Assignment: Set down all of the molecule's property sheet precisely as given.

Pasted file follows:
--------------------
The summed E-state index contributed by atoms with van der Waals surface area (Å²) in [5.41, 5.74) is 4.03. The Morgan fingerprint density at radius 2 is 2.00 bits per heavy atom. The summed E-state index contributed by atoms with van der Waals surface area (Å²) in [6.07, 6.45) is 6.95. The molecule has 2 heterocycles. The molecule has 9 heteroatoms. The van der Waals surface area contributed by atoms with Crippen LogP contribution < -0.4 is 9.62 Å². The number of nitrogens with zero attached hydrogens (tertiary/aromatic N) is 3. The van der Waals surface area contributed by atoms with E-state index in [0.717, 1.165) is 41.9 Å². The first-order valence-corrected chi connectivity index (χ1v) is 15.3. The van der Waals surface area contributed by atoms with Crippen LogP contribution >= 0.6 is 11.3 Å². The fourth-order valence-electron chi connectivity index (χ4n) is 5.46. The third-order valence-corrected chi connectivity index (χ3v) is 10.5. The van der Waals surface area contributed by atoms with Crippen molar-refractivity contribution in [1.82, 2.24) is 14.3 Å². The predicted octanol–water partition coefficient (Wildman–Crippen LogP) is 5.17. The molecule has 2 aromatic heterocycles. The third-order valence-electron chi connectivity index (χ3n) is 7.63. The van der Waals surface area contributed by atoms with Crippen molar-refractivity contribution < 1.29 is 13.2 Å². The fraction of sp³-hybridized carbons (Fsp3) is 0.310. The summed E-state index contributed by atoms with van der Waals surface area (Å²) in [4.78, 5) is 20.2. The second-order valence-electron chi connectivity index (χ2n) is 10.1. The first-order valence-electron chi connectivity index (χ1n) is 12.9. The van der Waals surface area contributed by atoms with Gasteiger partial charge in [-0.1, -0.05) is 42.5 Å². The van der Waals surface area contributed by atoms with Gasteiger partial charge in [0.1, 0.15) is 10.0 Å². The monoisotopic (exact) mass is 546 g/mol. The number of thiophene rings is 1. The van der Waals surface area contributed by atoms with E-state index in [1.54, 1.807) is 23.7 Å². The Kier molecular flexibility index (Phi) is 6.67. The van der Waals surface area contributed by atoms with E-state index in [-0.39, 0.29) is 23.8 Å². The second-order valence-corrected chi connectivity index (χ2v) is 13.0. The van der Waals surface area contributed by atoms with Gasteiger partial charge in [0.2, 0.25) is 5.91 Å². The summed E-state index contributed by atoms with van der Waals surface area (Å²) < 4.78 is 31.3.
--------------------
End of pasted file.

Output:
The summed E-state index contributed by atoms with van der Waals surface area (Å²) in [5.41, 5.74) is 4.03. The Morgan fingerprint density at radius 2 is 2.00 bits per heavy atom. The summed E-state index contributed by atoms with van der Waals surface area (Å²) in [6.07, 6.45) is 6.95. The molecule has 2 heterocycles. The molecule has 9 heteroatoms. The van der Waals surface area contributed by atoms with Crippen LogP contribution < -0.4 is 9.62 Å². The number of nitrogens with zero attached hydrogens (tertiary/aromatic N) is 3. The van der Waals surface area contributed by atoms with E-state index in [0.717, 1.165) is 41.9 Å². The first-order valence-corrected chi connectivity index (χ1v) is 15.3. The van der Waals surface area contributed by atoms with Crippen LogP contribution >= 0.6 is 11.3 Å². The fourth-order valence-electron chi connectivity index (χ4n) is 5.46. The third-order valence-corrected chi connectivity index (χ3v) is 10.5. The van der Waals surface area contributed by atoms with Crippen molar-refractivity contribution in [1.82, 2.24) is 14.3 Å². The predicted octanol–water partition coefficient (Wildman–Crippen LogP) is 5.17. The molecule has 2 aromatic heterocycles. The third-order valence-electron chi connectivity index (χ3n) is 7.63. The van der Waals surface area contributed by atoms with Crippen molar-refractivity contribution < 1.29 is 13.2 Å². The fraction of sp³-hybridized carbons (Fsp3) is 0.310. The summed E-state index contributed by atoms with van der Waals surface area (Å²) in [4.78, 5) is 20.2. The second-order valence-electron chi connectivity index (χ2n) is 10.1. The first-order valence-electron chi connectivity index (χ1n) is 12.9. The van der Waals surface area contributed by atoms with Gasteiger partial charge in [-0.1, -0.05) is 42.5 Å². The van der Waals surface area contributed by atoms with Gasteiger partial charge in [0.1, 0.15) is 10.0 Å². The monoisotopic (exact) mass is 546 g/mol. The number of thiophene rings is 1. The van der Waals surface area contributed by atoms with E-state index in [1.54, 1.807) is 23.7 Å². The Kier molecular flexibility index (Phi) is 6.67. The van der Waals surface area contributed by atoms with E-state index in [-0.39, 0.29) is 23.8 Å². The second-order valence-corrected chi connectivity index (χ2v) is 13.0. The van der Waals surface area contributed by atoms with Gasteiger partial charge in [0.2, 0.25) is 5.91 Å². The summed E-state index contributed by atoms with van der Waals surface area (Å²) < 4.78 is 31.3.